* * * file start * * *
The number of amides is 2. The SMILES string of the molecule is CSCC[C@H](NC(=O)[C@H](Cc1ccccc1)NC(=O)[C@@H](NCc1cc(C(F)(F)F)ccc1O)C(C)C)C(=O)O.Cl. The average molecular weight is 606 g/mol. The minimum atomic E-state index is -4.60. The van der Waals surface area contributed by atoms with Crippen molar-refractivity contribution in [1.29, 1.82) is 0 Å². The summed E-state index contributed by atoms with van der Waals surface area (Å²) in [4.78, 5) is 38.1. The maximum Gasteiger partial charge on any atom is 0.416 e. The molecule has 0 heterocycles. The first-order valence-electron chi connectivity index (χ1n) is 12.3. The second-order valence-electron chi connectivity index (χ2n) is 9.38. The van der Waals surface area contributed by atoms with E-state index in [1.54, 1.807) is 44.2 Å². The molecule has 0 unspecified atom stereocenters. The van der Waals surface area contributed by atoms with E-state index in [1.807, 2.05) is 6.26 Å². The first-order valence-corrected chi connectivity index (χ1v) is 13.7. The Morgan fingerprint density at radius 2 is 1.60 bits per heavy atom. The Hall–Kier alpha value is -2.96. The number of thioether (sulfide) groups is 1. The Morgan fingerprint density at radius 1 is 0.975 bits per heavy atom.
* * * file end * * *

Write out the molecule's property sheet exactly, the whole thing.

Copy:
The number of amides is 2. The SMILES string of the molecule is CSCC[C@H](NC(=O)[C@H](Cc1ccccc1)NC(=O)[C@@H](NCc1cc(C(F)(F)F)ccc1O)C(C)C)C(=O)O.Cl. The average molecular weight is 606 g/mol. The minimum atomic E-state index is -4.60. The van der Waals surface area contributed by atoms with Crippen molar-refractivity contribution in [1.29, 1.82) is 0 Å². The summed E-state index contributed by atoms with van der Waals surface area (Å²) in [4.78, 5) is 38.1. The maximum Gasteiger partial charge on any atom is 0.416 e. The molecule has 0 heterocycles. The first-order valence-electron chi connectivity index (χ1n) is 12.3. The second-order valence-electron chi connectivity index (χ2n) is 9.38. The van der Waals surface area contributed by atoms with E-state index in [1.54, 1.807) is 44.2 Å². The molecule has 0 unspecified atom stereocenters. The van der Waals surface area contributed by atoms with E-state index in [1.807, 2.05) is 6.26 Å². The first-order valence-corrected chi connectivity index (χ1v) is 13.7. The Morgan fingerprint density at radius 2 is 1.60 bits per heavy atom. The Hall–Kier alpha value is -2.96. The number of thioether (sulfide) groups is 1. The Morgan fingerprint density at radius 1 is 0.975 bits per heavy atom.